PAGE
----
Each year, BC Ferries carries 3.3 million people between Horseshoe Bay and Nanaimo’s Departure Bay – the only alternative route between the mainland and Vancouver Island is via Tsawwassen. Cancelling the Horseshoe Bay sailings would increase traffic at Tsawwassen’s Swartz Bay by about 60 per cent.
Ten years and change
Over the past ten years, ferry fares have climbed and ridership has dropped. Here is a snapshot:
Fuel up by 152 per cent
2004 - cost of fuel was $50-million
2014 - cost of fuel was $126-million
Ridership down by nine per cent
2004 - 21.4 million passengers (and 8.3 million vehicles)
2014 - 19.7 million passengers (and 7.6 million vehicles)
Fares up by 47 per cent
2004 - car and driver on the major routes cost $47.25
2014 - car and driver on the major routes cost $69.50
Source: BC Ferries
The alternative, BC Ferries says, is to proceed with risky and disruptive terminal upgrades – for what, exactly, the corporation won’t say.
Horseshoe Bay is an awkward terminal, hemmed in by rock, road and rail. It has fewer berths but manages many more sailings each day than Tsawwassen. “The Horseshoe Bay terminal suffers from congestion, both in the marine and shore-side terminal environments. An increased investment beyond $200-million can alleviate the shore side terminal congestion; however, with status quo service, the marine congestion issue will remain,” the efficiency report warns.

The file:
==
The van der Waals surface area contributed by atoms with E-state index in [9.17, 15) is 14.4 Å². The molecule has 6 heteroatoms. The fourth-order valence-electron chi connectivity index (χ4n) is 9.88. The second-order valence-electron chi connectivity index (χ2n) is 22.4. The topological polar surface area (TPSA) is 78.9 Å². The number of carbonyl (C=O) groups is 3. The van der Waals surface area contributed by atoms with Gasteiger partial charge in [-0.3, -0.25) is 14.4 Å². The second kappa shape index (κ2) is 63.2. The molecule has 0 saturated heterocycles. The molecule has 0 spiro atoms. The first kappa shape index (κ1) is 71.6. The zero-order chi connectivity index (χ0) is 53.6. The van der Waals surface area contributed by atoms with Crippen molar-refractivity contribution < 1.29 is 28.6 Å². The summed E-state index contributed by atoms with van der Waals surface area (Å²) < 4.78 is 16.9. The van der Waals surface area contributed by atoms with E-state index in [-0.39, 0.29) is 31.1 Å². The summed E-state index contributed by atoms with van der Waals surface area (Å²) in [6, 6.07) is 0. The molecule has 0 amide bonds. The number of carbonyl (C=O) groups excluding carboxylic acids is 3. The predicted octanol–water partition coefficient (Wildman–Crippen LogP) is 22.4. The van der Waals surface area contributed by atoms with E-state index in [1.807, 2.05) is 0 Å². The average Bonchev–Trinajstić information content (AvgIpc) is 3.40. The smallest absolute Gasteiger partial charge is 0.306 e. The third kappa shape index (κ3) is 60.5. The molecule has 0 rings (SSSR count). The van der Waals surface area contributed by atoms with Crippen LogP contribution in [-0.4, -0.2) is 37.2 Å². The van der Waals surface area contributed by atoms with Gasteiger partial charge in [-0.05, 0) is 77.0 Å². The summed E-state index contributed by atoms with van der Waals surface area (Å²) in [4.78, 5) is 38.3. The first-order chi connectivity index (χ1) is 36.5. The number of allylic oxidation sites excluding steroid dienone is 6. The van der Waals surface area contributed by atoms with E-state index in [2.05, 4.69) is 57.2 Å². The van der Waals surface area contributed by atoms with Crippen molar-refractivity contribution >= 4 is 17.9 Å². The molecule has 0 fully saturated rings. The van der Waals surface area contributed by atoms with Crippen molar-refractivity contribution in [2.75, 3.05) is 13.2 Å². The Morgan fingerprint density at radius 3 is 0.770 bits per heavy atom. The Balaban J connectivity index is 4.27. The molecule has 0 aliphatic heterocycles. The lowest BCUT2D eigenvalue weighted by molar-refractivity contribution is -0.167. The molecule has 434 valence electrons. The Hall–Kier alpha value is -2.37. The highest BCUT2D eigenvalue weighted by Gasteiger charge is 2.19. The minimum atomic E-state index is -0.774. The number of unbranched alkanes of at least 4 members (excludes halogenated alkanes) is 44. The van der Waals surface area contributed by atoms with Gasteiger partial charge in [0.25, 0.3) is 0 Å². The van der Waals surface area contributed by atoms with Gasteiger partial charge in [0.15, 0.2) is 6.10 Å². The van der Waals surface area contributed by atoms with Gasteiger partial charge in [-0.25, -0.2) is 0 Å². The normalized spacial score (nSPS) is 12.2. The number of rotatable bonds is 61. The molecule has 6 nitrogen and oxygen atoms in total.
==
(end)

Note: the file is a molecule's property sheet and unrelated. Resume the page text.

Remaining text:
“Considering the challenging shore-side conditions, topography and operational constraints, major construction activities at Horseshoe Bay carry significantly higher risk of successful execution and of business interruption than at other terminals.”
West Vancouver Mayor Michael Smith bluntly says the corporation is exaggerating the problem, and said the province needs to show stronger leadership.
“I don’t think it is physically possible to spend that much unless you put in solid gold pavement,” he said. “On the holiday weekends, yes, we have a significant traffic problem in Horseshoe Bay, but we don’t want to throw the baby out with the bathwater.”
It is worth noting, however, that BC Ferries’ proposal does leave the door open for other changes that Mr. Macatee will consider. The variations include consolidating the two Nanaimo terminals, or shifting only some of the Horseshoe Bay traffic to Tsawwassen, or providing passenger-only services.